July 16, 2004
U.N. Goodwill Ambassador Confronts the Powerful
Currently a United Nations Goodwill Ambassador for the Population Fund, an independent film maker and published novelist, Feryal Ali-Gauhar admits she's something of a maverick. “I constantly question and seek clarity,” she says.
Fresh from attending the annual seminar for Strategic Leadership in Population and Reproductive Health, which was sponsored by the Bill and Melinda Gates Institute for Population and Reproductive Health, Gauhar feels her leadership strengths reside in her ability to question authority. She insists on asking powerful people a short list of hard questions, over and over again.
- Why are there inequities of wealth, political access and justice in your country?
- Are you aware of the people's lack of access to water, land, immunization programs, justice?
- Do you recognize that these inequities are detrimental?
- Do you recognize that change is necessary?
How does one go about confronting power? “In a patriarchal context, you go to community leaders in both faith-based and ethnic groups. Then you go to the district level—government, communities and organizations of larger ethnic and language. Then, you must try to connect all these leaders.”
Gauhar more often asks such questions by means of lectures, op-ed pieces in Pakistan's powerful Dawn newspaper and television talk shows on human and educational rights, as well as through her books and independent movies. She has made films about child sexual abuse, violence against women and the Afghan war, and is currently working on a documentary about Pakistan's tradition of “honor killings,” where a man can murder an unfaithful wife with impunity.
Besides scripting and directing human rights films, Gauhar has taught the fundamentals of filmmaking and has coordinated academic and technical courses for the postgraduate diploma in film and television at the National College of the Arts, Lahore. Her well-received novel, The Scent of Wet Earth in August, was published by Penguin in 2002.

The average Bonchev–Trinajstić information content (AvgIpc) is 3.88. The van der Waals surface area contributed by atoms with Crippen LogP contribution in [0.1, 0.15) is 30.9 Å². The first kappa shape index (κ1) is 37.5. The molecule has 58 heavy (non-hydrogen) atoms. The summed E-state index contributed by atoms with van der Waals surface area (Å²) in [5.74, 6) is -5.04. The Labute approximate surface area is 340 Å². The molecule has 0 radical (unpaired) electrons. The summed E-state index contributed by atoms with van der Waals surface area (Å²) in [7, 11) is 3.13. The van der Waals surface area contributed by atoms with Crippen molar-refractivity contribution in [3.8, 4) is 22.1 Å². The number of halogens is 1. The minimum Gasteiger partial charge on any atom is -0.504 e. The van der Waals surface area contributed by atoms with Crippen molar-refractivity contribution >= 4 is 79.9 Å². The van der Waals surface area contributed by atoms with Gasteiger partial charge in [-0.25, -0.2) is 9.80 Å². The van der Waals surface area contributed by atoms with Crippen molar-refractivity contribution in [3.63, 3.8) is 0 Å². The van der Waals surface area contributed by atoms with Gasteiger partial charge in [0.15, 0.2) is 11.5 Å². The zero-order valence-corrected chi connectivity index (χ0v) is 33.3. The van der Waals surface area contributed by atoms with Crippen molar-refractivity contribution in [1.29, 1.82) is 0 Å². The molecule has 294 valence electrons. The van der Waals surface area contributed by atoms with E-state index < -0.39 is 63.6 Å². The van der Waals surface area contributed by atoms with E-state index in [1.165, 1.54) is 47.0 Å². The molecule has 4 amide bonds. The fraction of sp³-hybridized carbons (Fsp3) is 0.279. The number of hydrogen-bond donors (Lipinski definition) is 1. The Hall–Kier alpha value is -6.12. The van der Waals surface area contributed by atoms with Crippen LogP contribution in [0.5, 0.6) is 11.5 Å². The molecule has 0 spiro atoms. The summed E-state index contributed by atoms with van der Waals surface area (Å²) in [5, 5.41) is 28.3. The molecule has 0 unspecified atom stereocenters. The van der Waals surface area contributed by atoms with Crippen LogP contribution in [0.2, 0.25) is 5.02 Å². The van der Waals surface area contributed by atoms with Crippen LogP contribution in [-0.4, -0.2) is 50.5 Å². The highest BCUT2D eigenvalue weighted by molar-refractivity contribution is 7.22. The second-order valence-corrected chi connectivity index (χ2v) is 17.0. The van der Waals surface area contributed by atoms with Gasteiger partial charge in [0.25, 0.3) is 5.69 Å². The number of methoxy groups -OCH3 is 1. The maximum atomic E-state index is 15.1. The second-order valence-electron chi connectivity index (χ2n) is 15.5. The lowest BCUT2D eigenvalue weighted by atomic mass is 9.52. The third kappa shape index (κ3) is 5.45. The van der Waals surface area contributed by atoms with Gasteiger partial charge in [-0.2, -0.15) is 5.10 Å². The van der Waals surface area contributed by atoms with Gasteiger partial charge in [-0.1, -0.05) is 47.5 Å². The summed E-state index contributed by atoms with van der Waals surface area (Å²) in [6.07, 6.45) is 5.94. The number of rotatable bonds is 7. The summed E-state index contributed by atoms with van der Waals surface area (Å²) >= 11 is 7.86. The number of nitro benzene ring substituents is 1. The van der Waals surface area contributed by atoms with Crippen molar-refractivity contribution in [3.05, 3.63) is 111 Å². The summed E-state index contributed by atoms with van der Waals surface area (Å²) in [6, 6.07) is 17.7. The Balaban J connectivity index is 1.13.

In spite of the humanitarian work by such people as Gauhar, most leaders choose to preserve their own status, and so institute only short-term “reforms” that don't really benefit the poor. “The beneficiaries of reforms must be outside the power structure. That's why India's ruling party was routed at the polls recently: their economic liberalizing policies since 1991 never trickled down to the large rural population.”
Asked if she is a very patient person, to keep whittling away at such imposing problems, she answers, “I have a lot of patience—and I don't!” But, she says, the opportunity to share experiences with participants at the Leadership Conference was “inspiring and energizing.”
Twenty high-level health officials from around the globe attended the Gates Leadership Seminar, which concluded July 16 and was under the auspices of the Johns Hopkins Bloomberg School of Public Health. —Rod Graham